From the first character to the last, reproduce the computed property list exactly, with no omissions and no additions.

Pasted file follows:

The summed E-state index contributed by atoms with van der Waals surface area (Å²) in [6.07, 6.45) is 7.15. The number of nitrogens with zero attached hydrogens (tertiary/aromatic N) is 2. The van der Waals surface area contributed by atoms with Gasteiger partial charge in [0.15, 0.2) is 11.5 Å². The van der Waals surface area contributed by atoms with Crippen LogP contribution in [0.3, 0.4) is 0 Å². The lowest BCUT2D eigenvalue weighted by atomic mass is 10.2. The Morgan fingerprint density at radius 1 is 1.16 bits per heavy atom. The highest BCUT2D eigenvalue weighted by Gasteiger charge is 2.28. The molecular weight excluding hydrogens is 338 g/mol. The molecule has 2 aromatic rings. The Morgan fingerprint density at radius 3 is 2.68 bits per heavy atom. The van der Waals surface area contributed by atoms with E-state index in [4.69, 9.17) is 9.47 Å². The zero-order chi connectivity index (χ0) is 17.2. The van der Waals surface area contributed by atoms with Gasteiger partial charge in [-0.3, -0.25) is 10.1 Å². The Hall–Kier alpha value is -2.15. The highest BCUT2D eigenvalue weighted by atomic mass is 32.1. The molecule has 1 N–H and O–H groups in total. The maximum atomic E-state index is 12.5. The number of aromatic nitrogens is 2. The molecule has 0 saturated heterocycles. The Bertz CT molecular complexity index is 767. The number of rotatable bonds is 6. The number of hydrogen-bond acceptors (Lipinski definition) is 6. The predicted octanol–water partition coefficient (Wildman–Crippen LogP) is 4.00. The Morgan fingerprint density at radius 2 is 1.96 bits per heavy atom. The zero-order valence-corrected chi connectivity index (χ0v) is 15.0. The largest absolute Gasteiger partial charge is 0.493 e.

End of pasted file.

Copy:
The summed E-state index contributed by atoms with van der Waals surface area (Å²) in [6.07, 6.45) is 7.15. The number of nitrogens with zero attached hydrogens (tertiary/aromatic N) is 2. The van der Waals surface area contributed by atoms with Gasteiger partial charge in [0.15, 0.2) is 11.5 Å². The van der Waals surface area contributed by atoms with Crippen LogP contribution in [0.3, 0.4) is 0 Å². The lowest BCUT2D eigenvalue weighted by atomic mass is 10.2. The Morgan fingerprint density at radius 1 is 1.16 bits per heavy atom. The highest BCUT2D eigenvalue weighted by Gasteiger charge is 2.28. The molecular weight excluding hydrogens is 338 g/mol. The molecule has 2 aromatic rings. The Morgan fingerprint density at radius 3 is 2.68 bits per heavy atom. The van der Waals surface area contributed by atoms with E-state index in [4.69, 9.17) is 9.47 Å². The zero-order chi connectivity index (χ0) is 17.2. The van der Waals surface area contributed by atoms with Gasteiger partial charge in [-0.3, -0.25) is 10.1 Å². The Hall–Kier alpha value is -2.15. The highest BCUT2D eigenvalue weighted by atomic mass is 32.1. The molecule has 1 N–H and O–H groups in total. The maximum atomic E-state index is 12.5. The number of aromatic nitrogens is 2. The molecule has 0 saturated heterocycles. The Bertz CT molecular complexity index is 767. The number of rotatable bonds is 6. The number of hydrogen-bond acceptors (Lipinski definition) is 6. The predicted octanol–water partition coefficient (Wildman–Crippen LogP) is 4.00. The Morgan fingerprint density at radius 2 is 1.96 bits per heavy atom. The zero-order valence-corrected chi connectivity index (χ0v) is 15.0. The largest absolute Gasteiger partial charge is 0.493 e.